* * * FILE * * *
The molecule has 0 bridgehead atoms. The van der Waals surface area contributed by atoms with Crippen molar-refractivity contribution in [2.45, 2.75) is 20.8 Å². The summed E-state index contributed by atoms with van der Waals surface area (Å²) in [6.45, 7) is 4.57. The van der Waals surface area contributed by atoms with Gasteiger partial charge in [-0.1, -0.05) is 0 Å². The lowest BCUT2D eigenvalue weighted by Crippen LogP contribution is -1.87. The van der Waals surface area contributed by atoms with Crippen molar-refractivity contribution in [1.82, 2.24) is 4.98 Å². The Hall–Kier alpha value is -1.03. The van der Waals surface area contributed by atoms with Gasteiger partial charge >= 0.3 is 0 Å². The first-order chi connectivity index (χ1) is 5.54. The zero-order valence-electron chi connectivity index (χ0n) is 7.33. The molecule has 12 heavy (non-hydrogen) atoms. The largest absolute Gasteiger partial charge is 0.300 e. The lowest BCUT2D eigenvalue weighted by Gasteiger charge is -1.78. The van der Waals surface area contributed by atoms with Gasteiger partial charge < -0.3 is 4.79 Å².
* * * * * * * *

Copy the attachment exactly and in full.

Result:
The molecule has 0 bridgehead atoms. The van der Waals surface area contributed by atoms with Crippen molar-refractivity contribution in [2.45, 2.75) is 20.8 Å². The summed E-state index contributed by atoms with van der Waals surface area (Å²) in [6.45, 7) is 4.57. The van der Waals surface area contributed by atoms with Gasteiger partial charge in [-0.1, -0.05) is 0 Å². The lowest BCUT2D eigenvalue weighted by Crippen LogP contribution is -1.87. The van der Waals surface area contributed by atoms with Crippen molar-refractivity contribution in [1.82, 2.24) is 4.98 Å². The Hall–Kier alpha value is -1.03. The van der Waals surface area contributed by atoms with Gasteiger partial charge >= 0.3 is 0 Å². The first-order chi connectivity index (χ1) is 5.54. The zero-order valence-electron chi connectivity index (χ0n) is 7.33. The molecule has 12 heavy (non-hydrogen) atoms. The largest absolute Gasteiger partial charge is 0.300 e. The lowest BCUT2D eigenvalue weighted by Gasteiger charge is -1.78. The van der Waals surface area contributed by atoms with Gasteiger partial charge < -0.3 is 4.79 Å².